Countercyclical capital buffer unchanged
At its meeting on 3 May 2023, the Monetary Policy and Financial Stability Committee decided to maintain the countercyclical capital buffer rate at 2.5%.
The countercyclical capital buffer is intended to strengthen banks’ solvency and mitigate the risk that banks amplify an economic downturn. If a downturn will or could cause a marked reduction in credit supply, the countercyclical capital buffer rate should be lowered. The assessment of the countercyclical capital buffer rate is based on Financial Stability Report 2023 H1.
Growth in the Norwegian economy has slowed, but activity remains high. The labour market is tight, and wage growth is set to be higher in 2023 than last year. At the same time, higher living costs and interest rates have led to tighter finances for many households. There is considerable uncertainty about future economic developments.
Residential and commercial property prices have increased substantially in recent years, and many households are highly indebted. Such vulnerabilities may amplify a downturn in the Norwegian economy.
Property prices fell through autumn 2022 but have edged up in the course of winter. Future developments in property prices are more uncertain than normal. Many CRE firms are highly indebted and therefore vulnerable to a fall in prices and increased financing costs. A number of CRE firms hold considerable bond debt that will soon mature. However, banks have limited exposure to such firms with the weakest financial strength.
Creditworthy firms and households appear to have ample access to credit. In Norges Bank’s lending survey, banks as a whole reported unchanged credit standards in 2023 Q1 and expect no change in Q2. Household credit growth has slowed gradually over the past year, while corporate credit growth has risen. Bond risk premiums remain higher than normal since rising markedly in 2022.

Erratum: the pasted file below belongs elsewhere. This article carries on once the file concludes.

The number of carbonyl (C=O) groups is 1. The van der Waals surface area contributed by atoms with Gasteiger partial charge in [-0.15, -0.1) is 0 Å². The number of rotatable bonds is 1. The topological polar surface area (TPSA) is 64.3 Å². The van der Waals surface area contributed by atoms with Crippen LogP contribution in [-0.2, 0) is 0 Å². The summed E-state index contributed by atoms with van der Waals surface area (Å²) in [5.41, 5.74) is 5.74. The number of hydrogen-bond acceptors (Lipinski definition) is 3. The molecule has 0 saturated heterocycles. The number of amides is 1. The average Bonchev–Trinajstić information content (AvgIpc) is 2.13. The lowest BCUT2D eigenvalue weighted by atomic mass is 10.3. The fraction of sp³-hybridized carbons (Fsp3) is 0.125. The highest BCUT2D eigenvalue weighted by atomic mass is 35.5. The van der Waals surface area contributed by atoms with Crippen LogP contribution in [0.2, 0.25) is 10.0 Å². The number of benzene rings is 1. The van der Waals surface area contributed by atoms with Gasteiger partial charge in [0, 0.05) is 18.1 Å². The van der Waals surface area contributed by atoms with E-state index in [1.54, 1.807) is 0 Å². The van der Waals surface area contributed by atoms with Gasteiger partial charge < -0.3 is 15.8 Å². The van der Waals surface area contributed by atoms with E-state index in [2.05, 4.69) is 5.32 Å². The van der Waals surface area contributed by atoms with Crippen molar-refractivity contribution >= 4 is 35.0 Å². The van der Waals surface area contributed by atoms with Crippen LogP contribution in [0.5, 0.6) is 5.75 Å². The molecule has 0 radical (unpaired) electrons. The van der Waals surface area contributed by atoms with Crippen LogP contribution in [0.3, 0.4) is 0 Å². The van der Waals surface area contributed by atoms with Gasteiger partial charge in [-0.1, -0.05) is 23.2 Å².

Problems at some banks abroad have led to substantial movements in financial markets but have not resulted in funding difficulties or an increase in losses for Norwegian banks. If the uncertainty in the financial sector grows and spreads, Norwegian banks’ wholesale funding may become more costly. Norwegian banks are solid, liquid and highly profitable. In the event of a sharp downturn, credit losses may become so large that bank profitability turns negative, and banks draw down the capital buffers that they have built up. Stress tests and sensitivity analyses, including those in Financial Stability Report 2022, show that banks are resilient and are capable of absorbing losses and maintaining lending, even in the event of a sharp economic downturn. The countercyclical capital buffer rate of 2.5% helps banks to remain resilient.
The Committee unanimously decided to keep the countercyclical capital buffer rate at 2.5%.
Ida Wolden Bache
3 May 2023
Norges Bank sets the countercyclical capital buffer rate each quarter. From 2023, the rate will be published together with the policy rate decision in January and August and together with Financial Stability Report in May and November. The next decision on the countercyclical capital buffer will be published on 17 August.